As people, we never stop learning and finding new and better ways to do things.  This detox was a stepping stone in our food journey. And our life journey.  I’m looking forward to the next adventure that comes our way.  Redwoods here we come!

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Late Night Thought for Food

As the detox is nearing to a close (only one more day!), we’re starting to ask ourselves, What’s next?  How do we adapt our diet so that it’s healthier than what it was before, but something that is also appetizing?

As I’ve said before, some of the recipes have been really good.  We enjoy a lot of the vegetables.  However, some of the leafier, greener vegetables take some getting used to, and some of us like them better than others.  We want to find the balance between eating healthily, but also enjoying what we eat.  And not eating the same thing over and over again.  The detox is helping me to examine what I think about food and how we eat it.

Meals are fun when they are spent together. Although my family is busy with lots of different activities, when Caroline and I are home from college, we usually try to have at least one meal when all of us eat together.  However, with the detox, we have eaten several of our dinners together.  It’s been great; I like spending time with my family.

I also believe that we were meant to enjoy food.  I mean, we have taste buds.  In general there are foods we like a lot, and others that we don’t care for as much.  Obviously, just because we like some foods doesn’t necessarily mean that they are good for us, but when we eat them appropriately, we can appreciate them. 

Thinking about what I eat isn’t new for me.  I’ve been analyzing the healthiness of what I eat for a couple years.  But the detox has given me more options that I hadn’t thought of before.  There are many ways to eat healthy, so it doesn’t have to involve eating the same five things over and over again.  The detox has also taught me to appreciate food, but not to rely on it.  I don’t need to snack when I’m bored.  A glass of water will do just as well.  And I do feel better when I’m eating a lot of vegetables and barely any sugar.  And trust me, you don’t need that chocolate fudge (or whatever sweet thing you crave).

While this blog post has been a bunch of ramblings about food, it all boils down to the fact that food isn’t everything.  We’re gonna create some guidelines, follow some recipe ideas, and if we deviate a little, oh well.  Food can have a powerful impact on our lives, but it shouldn’t be our master.  Creating a new routine will take some getting used to and some adjustment, but once we create a routine, hopefully, we won’t think about it as much as we do now.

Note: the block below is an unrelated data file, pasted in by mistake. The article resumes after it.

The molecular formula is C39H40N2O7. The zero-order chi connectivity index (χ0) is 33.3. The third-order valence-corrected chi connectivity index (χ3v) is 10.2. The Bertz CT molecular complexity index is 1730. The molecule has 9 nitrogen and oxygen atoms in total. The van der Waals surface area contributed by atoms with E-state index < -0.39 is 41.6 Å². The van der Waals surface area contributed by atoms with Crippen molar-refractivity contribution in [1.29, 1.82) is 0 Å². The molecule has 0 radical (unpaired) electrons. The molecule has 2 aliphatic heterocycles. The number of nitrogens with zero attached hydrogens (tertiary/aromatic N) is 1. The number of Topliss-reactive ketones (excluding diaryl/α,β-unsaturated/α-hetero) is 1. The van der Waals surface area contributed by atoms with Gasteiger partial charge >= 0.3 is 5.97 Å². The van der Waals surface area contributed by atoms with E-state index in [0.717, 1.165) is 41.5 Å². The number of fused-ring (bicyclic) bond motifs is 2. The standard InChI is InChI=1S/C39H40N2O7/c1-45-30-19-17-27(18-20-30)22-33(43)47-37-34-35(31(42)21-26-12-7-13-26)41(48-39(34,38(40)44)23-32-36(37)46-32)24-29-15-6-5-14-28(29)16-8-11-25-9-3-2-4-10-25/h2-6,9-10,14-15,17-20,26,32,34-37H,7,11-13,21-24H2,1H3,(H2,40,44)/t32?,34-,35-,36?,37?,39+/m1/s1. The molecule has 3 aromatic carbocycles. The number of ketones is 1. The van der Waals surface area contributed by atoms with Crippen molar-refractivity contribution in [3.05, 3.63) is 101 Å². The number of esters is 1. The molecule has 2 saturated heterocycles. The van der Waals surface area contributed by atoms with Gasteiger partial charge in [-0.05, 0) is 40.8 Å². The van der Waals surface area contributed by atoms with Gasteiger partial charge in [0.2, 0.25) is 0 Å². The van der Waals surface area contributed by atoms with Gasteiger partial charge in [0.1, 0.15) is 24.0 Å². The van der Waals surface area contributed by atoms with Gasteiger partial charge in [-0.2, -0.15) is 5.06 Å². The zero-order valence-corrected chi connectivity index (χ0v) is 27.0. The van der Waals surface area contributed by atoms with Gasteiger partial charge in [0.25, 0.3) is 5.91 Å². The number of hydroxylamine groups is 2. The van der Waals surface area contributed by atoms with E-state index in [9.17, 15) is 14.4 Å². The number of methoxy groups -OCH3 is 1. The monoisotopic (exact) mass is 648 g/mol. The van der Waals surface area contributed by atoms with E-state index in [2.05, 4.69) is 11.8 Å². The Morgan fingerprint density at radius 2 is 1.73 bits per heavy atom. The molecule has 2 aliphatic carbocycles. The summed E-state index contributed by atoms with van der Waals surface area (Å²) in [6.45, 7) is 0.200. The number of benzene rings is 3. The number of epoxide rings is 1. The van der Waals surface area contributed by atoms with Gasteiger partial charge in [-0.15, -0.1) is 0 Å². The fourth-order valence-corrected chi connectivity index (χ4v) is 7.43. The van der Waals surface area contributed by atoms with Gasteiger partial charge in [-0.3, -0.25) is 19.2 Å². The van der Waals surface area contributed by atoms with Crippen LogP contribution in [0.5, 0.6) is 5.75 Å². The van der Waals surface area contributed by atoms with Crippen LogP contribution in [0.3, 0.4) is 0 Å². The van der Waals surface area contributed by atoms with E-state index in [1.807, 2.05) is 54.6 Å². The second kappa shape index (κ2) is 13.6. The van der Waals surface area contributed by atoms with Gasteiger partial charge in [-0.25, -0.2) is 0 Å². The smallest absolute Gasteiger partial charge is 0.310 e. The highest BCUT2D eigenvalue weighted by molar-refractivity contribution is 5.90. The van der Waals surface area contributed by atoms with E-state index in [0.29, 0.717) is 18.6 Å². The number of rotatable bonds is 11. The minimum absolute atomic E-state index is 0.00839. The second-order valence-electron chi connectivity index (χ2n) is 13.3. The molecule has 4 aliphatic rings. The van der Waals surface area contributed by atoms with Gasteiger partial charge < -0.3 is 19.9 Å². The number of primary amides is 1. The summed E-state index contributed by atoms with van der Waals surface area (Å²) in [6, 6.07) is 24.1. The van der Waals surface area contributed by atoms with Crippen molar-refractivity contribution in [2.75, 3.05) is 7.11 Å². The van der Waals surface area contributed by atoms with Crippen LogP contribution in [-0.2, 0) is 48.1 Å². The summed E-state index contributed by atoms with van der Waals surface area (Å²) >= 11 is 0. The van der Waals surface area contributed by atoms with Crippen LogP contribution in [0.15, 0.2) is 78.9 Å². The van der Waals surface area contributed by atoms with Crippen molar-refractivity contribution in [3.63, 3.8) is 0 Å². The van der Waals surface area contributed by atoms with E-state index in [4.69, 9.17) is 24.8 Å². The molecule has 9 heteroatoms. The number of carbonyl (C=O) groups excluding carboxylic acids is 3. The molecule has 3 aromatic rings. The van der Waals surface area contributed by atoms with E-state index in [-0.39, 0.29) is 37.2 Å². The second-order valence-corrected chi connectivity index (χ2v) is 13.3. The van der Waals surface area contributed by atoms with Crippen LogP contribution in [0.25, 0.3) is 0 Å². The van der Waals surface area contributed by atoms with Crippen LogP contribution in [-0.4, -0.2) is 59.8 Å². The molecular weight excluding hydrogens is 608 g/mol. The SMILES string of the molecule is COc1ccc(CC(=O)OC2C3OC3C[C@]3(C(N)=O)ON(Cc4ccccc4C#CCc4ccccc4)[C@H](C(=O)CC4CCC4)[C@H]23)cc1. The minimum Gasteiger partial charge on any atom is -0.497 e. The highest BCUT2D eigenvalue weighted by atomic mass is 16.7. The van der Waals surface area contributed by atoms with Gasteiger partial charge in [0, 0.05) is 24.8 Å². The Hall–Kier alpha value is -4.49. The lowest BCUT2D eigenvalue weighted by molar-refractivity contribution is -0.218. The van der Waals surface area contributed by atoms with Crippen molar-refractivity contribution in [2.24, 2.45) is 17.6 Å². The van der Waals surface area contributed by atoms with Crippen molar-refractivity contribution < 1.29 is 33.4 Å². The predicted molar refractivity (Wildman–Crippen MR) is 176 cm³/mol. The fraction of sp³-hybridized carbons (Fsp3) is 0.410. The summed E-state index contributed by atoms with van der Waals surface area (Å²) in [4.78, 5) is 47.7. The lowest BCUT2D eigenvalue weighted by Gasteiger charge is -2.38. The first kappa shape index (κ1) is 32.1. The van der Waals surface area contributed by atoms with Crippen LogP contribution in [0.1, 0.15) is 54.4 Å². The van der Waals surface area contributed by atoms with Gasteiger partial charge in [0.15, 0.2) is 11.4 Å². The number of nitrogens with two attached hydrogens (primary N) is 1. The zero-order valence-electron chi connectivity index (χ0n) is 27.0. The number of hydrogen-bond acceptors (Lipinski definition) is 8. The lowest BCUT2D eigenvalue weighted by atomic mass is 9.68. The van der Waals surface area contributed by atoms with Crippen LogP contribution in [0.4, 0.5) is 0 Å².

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Don’t Try This……Alone

“So what exactly can you eat again?”

This weekend, I went back up to school with several of my friends for my small group leader’s (from freshman year) wedding.  As we were hanging out, I had to explain my strange eating habits to them, so they wouldn’t think I was starving myself.  In case you’re wondering, here’s what we’re not eating for the detox: no dairy, no sugar/preservatives and no gluten.  The only grains I have eaten so far are quinoa, rice and oats.  The rest of my family tried gluten-free pancakes this morning.

Needless to say, most of this weekend I subsisted on fruits, vegetables and nuts.  I did also bring a little leftover beef stew and turkey burgers, as well as some salmon, so it really wasn’t that bad. 

The hardest part was following the detox by myself.  I couldn’t try the tomato basil string cheese, the raspberry cheesecake ice cream or the exquisite wedding cupcakes.  I realized that it was a lot easier to stick to the plan when I was with my family and we were all eating the same thing.  (Well most of us anyway.  However, Evan’s Kraft mac and cheese looked a whole lot less appetizing today than it did on Tuesday, so maybe the detox is working after all).

The fact that my family was doing the detox also kept me going this weekend.  I was determined to keep it up because I knew that they were at home doing it as well.  They are my support system.

Support systems are very useful, and I would argue that they are necessary.  Maybe not in every situation, but I have found that they are very helpful and motivating.  Whether it’s my small group, church or cross country team, they keep me going when I feel like quitting.  As so many wise people have said before me, we were meant to live in community.  We can be as stubborn and determined as we want (and trust me, I am both), but by ourselves we will eventually run out of will power.  However, if we surround ourselves with people who will encourage us when it’s tough, then we will probably last longer.

So who’s helping you?